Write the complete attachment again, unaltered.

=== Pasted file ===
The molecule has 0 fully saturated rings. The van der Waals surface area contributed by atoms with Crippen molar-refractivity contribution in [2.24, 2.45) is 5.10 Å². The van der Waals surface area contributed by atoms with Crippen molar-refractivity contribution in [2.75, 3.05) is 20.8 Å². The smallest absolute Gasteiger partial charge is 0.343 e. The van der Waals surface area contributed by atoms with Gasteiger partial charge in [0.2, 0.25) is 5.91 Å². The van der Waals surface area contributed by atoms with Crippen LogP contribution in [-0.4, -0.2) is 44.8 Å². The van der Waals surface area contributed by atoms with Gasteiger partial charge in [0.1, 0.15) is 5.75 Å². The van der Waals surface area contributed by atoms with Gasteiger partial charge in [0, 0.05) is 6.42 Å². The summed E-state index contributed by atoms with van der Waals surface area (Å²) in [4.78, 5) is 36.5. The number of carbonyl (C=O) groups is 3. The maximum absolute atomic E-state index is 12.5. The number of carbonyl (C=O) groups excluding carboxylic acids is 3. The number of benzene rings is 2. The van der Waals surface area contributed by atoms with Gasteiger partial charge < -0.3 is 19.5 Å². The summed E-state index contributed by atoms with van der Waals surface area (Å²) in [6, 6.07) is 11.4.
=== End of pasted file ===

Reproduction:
The molecule has 0 fully saturated rings. The van der Waals surface area contributed by atoms with Crippen molar-refractivity contribution in [2.24, 2.45) is 5.10 Å². The van der Waals surface area contributed by atoms with Crippen molar-refractivity contribution in [2.75, 3.05) is 20.8 Å². The smallest absolute Gasteiger partial charge is 0.343 e. The van der Waals surface area contributed by atoms with Gasteiger partial charge in [0.2, 0.25) is 5.91 Å². The van der Waals surface area contributed by atoms with Crippen LogP contribution in [-0.4, -0.2) is 44.8 Å². The van der Waals surface area contributed by atoms with Gasteiger partial charge in [0.1, 0.15) is 5.75 Å². The van der Waals surface area contributed by atoms with Gasteiger partial charge in [0, 0.05) is 6.42 Å². The summed E-state index contributed by atoms with van der Waals surface area (Å²) in [4.78, 5) is 36.5. The number of carbonyl (C=O) groups is 3. The maximum absolute atomic E-state index is 12.5. The number of carbonyl (C=O) groups excluding carboxylic acids is 3. The number of benzene rings is 2. The van der Waals surface area contributed by atoms with Gasteiger partial charge < -0.3 is 19.5 Å². The summed E-state index contributed by atoms with van der Waals surface area (Å²) in [6, 6.07) is 11.4.